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Canon S70: aggressive noise reduction?

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Anonymous
March 22, 2005 9:37:45 PM

Archived from groups: rec.photo.digital (More info?)

Hi folks,

I'm trying to figure out when really the Canon S70 noise reduction starts to
reduce the quality of the photo. I've taken 2 similar pictures, one with (a)
f2.8 - 1/60s and the other one with (b) f8 - 1/6s. The quality of picture
(b) is noticeably less than (a); and I believe this is due to the noise
reduction (see http://home.unet.nl/irisnadine/s70.jpg - taken with tripod!).

Has anybody similar experience with this....?

iris
Anonymous
March 22, 2005 9:37:46 PM

Archived from groups: rec.photo.digital (More info?)

Iris Nadine Kartasasmita wrote:
> Hi folks,
>
> I'm trying to figure out when really the Canon S70 noise reduction
> starts to reduce the quality of the photo. I've taken 2 similar
> pictures, one with (a) f2.8 - 1/60s and the other one with (b) f8 -
> 1/6s. The quality of picture (b) is noticeably less than (a); and I
> believe this is due to the noise reduction (see
> http://home.unet.nl/irisnadine/s70.jpg - taken with tripod!).
>
> Has anybody similar experience with this....?
>
> iris

To me, the 1/6s image looks as if either it is out of focus, or your are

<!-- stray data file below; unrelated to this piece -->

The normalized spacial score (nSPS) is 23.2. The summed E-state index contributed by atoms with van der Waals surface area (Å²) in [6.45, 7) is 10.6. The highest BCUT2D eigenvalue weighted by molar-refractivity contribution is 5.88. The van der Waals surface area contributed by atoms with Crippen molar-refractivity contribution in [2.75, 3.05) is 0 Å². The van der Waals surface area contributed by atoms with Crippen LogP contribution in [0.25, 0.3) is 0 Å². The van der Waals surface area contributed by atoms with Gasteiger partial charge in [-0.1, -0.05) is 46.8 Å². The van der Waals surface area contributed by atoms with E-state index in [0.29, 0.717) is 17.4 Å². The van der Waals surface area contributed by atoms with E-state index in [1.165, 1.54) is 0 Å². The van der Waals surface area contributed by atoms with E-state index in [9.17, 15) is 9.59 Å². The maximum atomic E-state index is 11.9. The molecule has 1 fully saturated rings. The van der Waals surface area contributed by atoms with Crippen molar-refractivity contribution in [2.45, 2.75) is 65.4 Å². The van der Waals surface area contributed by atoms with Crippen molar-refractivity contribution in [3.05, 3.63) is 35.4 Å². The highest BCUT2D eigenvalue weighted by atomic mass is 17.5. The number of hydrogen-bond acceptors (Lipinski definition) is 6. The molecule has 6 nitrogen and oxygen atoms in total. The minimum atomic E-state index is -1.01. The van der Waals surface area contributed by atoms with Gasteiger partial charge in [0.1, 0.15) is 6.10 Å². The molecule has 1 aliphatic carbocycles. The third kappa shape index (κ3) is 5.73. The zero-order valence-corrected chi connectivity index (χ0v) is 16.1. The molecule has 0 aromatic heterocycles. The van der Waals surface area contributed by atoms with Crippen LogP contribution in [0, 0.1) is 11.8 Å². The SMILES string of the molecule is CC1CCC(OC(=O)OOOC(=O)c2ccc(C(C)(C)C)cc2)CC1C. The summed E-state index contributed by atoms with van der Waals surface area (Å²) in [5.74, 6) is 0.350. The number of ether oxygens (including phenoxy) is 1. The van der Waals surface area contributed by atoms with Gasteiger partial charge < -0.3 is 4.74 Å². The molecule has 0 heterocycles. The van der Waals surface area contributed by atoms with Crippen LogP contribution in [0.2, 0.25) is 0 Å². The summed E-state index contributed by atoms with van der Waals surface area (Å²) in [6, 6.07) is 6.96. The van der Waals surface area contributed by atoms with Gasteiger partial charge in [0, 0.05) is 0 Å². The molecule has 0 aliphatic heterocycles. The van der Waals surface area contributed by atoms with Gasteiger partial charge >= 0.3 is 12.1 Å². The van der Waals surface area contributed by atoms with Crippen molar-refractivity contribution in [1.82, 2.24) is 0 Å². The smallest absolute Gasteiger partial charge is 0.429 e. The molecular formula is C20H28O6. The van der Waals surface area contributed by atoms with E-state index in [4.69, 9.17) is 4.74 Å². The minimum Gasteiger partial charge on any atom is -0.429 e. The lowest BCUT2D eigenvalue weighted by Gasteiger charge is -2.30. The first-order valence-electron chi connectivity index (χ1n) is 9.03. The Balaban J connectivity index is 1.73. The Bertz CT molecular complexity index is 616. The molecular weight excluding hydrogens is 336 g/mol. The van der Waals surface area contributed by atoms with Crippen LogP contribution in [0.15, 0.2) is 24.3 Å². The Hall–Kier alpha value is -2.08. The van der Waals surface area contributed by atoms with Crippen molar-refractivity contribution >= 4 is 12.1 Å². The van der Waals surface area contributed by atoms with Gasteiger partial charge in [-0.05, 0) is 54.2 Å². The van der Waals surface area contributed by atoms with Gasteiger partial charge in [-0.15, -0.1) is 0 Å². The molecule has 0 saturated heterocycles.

seeing the diffraction effects due to the very small aperture. By noise
reduction, do you mean some filtering of the image, or dark frame
subtraction?

David
Anonymous
March 22, 2005 11:09:35 PM

Archived from groups: rec.photo.digital (More info?)

"Iris Nadine Kartasasmita" <iris@unetmail.nl> wrote in message
news:4240564e_1@news3.prserv.net...
> Hi folks,
>
> I'm trying to figure out when really the Canon S70 noise reduction starts
to
> reduce the quality of the photo.

Noise reduction always reduces the quality of the photo. Shoot in raw if you
can and control the amount of noise reduction in post processing.
Related resources
Anonymous
March 23, 2005 11:43:28 PM

Archived from groups: rec.photo.digital (More info?)

"David J Taylor" <david-taylor@blueyonder.co.not-this-bit.nor-this-part.uk>
schreef in bericht news:TVY%d.3342$Ab.168@text.news.blueyonder.co.uk...